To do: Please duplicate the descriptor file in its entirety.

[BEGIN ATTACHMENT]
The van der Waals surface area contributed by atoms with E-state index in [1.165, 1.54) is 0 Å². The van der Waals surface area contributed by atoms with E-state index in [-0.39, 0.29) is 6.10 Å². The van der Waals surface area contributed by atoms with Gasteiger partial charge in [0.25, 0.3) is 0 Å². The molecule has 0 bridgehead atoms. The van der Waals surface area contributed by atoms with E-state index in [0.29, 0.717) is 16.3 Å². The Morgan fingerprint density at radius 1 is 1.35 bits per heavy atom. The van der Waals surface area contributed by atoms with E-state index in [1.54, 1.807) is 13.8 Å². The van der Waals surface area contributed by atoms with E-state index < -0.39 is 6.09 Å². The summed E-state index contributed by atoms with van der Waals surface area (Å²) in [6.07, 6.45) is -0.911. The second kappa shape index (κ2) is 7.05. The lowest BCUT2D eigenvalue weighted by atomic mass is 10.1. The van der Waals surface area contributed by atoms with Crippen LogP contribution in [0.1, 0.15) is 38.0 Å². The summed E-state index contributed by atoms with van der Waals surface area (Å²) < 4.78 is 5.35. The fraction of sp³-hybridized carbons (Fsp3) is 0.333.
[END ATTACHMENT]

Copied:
The van der Waals surface area contributed by atoms with E-state index in [1.165, 1.54) is 0 Å². The van der Waals surface area contributed by atoms with E-state index in [-0.39, 0.29) is 6.10 Å². The van der Waals surface area contributed by atoms with Gasteiger partial charge in [0.25, 0.3) is 0 Å². The molecule has 0 bridgehead atoms. The van der Waals surface area contributed by atoms with E-state index in [0.29, 0.717) is 16.3 Å². The Morgan fingerprint density at radius 1 is 1.35 bits per heavy atom. The van der Waals surface area contributed by atoms with E-state index in [1.54, 1.807) is 13.8 Å². The van der Waals surface area contributed by atoms with E-state index < -0.39 is 6.09 Å². The summed E-state index contributed by atoms with van der Waals surface area (Å²) in [6.07, 6.45) is -0.911. The second kappa shape index (κ2) is 7.05. The lowest BCUT2D eigenvalue weighted by atomic mass is 10.1. The van der Waals surface area contributed by atoms with Crippen LogP contribution in [0.1, 0.15) is 38.0 Å². The summed E-state index contributed by atoms with van der Waals surface area (Å²) < 4.78 is 5.35. The fraction of sp³-hybridized carbons (Fsp3) is 0.333.